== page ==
Finding and fixing design bugs in computer chips after they've been fabricated in silicon can be a tedious and costly process due to signals being buried inside the silicone. Engineering researchers at the University of Michigan have developed a new technology called FogClear to automate post-silicon debugging. FogClear uses puzzle-solving search algorithms to diagnose problems early on and automatically adjust the blueprint for the chip. It reduces parts of the process from days to hours.
In the current system, a chip design is validated in simulations and then a draft is cast in silicon. This first prototype undergoes additional verification. If a bug is detected at this stage, an engineer must craft a fix that does not disrupt the balance of the system's other components, which could take days. Engineers then produce new prototypes incorporating all the fixes. This process repeats until they arrive at a bug-free prototype.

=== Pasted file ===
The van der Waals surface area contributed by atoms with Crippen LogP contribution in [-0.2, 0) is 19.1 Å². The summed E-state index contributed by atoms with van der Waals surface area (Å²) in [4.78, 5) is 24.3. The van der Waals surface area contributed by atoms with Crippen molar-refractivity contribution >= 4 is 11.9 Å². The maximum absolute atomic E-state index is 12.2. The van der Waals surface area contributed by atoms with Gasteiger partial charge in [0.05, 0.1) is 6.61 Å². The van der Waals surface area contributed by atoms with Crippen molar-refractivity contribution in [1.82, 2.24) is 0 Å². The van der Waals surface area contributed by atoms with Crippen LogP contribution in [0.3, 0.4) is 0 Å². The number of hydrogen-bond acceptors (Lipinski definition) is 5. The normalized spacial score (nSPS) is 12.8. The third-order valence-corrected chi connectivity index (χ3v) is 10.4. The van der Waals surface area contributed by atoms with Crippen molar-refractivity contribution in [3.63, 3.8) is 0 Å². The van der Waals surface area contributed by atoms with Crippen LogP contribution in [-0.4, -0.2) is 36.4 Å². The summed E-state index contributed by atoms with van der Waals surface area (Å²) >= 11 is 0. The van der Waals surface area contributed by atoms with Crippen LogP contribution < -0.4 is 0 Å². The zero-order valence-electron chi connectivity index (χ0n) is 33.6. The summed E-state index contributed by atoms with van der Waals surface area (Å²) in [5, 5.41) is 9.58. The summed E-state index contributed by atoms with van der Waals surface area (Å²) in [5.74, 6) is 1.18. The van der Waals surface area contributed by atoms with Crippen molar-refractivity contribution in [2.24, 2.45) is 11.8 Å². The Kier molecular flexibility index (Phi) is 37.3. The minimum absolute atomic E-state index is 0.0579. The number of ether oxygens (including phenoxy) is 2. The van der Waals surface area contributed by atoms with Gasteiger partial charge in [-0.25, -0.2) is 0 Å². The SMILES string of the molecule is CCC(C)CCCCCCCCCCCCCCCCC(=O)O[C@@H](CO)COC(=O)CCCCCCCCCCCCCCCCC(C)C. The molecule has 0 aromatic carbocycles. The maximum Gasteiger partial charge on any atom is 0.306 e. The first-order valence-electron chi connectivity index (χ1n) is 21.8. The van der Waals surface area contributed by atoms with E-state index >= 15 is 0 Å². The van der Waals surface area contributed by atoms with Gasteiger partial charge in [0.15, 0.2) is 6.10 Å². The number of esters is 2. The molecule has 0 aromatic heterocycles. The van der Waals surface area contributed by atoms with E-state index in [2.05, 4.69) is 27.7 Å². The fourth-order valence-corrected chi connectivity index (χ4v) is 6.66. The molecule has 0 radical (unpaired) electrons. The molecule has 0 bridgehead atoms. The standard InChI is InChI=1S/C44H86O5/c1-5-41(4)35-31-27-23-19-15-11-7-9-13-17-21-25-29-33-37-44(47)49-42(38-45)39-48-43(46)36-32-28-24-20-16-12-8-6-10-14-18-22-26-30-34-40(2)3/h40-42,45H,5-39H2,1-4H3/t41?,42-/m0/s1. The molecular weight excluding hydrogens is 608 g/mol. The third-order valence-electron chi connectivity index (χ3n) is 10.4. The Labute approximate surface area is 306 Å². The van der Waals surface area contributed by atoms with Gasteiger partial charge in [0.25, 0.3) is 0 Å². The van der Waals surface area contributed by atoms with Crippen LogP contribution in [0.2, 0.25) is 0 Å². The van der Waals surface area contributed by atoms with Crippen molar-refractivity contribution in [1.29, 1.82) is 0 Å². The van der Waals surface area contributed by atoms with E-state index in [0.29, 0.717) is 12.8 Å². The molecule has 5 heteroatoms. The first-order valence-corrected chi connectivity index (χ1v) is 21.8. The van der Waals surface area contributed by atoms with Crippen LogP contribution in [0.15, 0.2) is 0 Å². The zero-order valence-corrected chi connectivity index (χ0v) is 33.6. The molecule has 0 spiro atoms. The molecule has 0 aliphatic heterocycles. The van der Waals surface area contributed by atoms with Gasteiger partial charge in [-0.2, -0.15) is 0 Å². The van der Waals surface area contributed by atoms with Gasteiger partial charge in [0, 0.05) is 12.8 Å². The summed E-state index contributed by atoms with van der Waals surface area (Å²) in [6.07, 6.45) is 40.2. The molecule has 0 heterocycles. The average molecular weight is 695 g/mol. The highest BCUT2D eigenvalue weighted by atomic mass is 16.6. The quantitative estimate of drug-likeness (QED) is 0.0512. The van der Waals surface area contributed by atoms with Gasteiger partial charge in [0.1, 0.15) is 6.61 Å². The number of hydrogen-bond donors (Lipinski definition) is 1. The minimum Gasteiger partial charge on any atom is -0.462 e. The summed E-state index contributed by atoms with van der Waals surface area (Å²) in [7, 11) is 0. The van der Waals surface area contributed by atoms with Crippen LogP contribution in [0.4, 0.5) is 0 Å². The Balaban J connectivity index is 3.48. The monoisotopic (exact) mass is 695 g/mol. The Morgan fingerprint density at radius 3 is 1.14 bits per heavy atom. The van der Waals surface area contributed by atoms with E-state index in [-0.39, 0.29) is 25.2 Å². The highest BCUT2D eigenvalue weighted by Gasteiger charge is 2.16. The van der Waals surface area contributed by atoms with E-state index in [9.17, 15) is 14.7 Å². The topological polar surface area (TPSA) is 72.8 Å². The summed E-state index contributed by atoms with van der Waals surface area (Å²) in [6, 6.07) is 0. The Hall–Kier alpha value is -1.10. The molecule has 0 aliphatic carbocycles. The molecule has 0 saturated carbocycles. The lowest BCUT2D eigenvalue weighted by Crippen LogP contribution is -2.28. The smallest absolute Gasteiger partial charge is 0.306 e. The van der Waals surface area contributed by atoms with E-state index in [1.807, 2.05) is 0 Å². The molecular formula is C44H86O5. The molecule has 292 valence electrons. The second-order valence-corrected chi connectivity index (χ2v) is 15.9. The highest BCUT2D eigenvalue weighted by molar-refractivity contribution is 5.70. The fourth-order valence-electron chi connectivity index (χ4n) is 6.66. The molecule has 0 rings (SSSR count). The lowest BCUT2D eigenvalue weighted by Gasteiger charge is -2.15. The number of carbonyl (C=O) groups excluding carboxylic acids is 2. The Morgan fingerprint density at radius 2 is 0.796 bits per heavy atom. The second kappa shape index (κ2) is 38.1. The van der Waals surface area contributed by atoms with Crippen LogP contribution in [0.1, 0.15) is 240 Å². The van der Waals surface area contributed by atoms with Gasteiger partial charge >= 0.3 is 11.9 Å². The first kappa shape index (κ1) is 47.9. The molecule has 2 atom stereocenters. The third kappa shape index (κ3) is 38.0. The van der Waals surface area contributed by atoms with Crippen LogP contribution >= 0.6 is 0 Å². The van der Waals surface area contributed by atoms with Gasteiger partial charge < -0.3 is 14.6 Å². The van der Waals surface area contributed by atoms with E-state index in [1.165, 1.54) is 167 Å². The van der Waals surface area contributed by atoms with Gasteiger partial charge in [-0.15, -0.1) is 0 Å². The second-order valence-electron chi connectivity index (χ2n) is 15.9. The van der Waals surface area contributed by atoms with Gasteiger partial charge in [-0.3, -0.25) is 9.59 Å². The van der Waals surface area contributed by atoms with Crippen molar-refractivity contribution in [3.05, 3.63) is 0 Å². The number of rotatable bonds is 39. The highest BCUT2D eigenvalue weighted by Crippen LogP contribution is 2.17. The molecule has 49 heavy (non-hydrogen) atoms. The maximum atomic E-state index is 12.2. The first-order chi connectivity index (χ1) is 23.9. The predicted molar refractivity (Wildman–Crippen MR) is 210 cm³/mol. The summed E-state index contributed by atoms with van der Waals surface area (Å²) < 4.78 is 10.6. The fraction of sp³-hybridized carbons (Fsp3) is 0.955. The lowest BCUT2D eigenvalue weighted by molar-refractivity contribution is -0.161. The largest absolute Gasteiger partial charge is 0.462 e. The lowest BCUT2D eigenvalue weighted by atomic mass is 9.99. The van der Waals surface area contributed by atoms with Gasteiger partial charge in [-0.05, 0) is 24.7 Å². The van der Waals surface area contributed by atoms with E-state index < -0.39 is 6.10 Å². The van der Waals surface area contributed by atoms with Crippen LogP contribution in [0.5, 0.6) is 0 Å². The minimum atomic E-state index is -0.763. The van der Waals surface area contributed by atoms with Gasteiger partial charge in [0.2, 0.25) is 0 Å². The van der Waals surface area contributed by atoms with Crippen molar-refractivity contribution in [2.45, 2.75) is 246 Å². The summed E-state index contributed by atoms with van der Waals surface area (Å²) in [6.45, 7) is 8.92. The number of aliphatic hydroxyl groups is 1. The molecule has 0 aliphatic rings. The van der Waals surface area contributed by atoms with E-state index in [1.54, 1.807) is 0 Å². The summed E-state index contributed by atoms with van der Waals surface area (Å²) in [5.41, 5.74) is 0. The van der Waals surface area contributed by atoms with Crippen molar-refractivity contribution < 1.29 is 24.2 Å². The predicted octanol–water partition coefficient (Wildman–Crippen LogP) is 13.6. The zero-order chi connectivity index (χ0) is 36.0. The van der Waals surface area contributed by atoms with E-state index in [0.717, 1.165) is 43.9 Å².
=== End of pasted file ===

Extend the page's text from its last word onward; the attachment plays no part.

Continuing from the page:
FogClear automates this debugging process. The computer-aided design tool can catch subtle errors that months of simulations would still miss. Some bugs might take days or weeks before causing any miscomputation, and they might only do so under very rare circumstances. The new application searches for and finds the simplest way to fix a bug - the one that has the least impact on the working parts of the chip. The solution usually requires reconnecting certain wires, and does not affect transistors.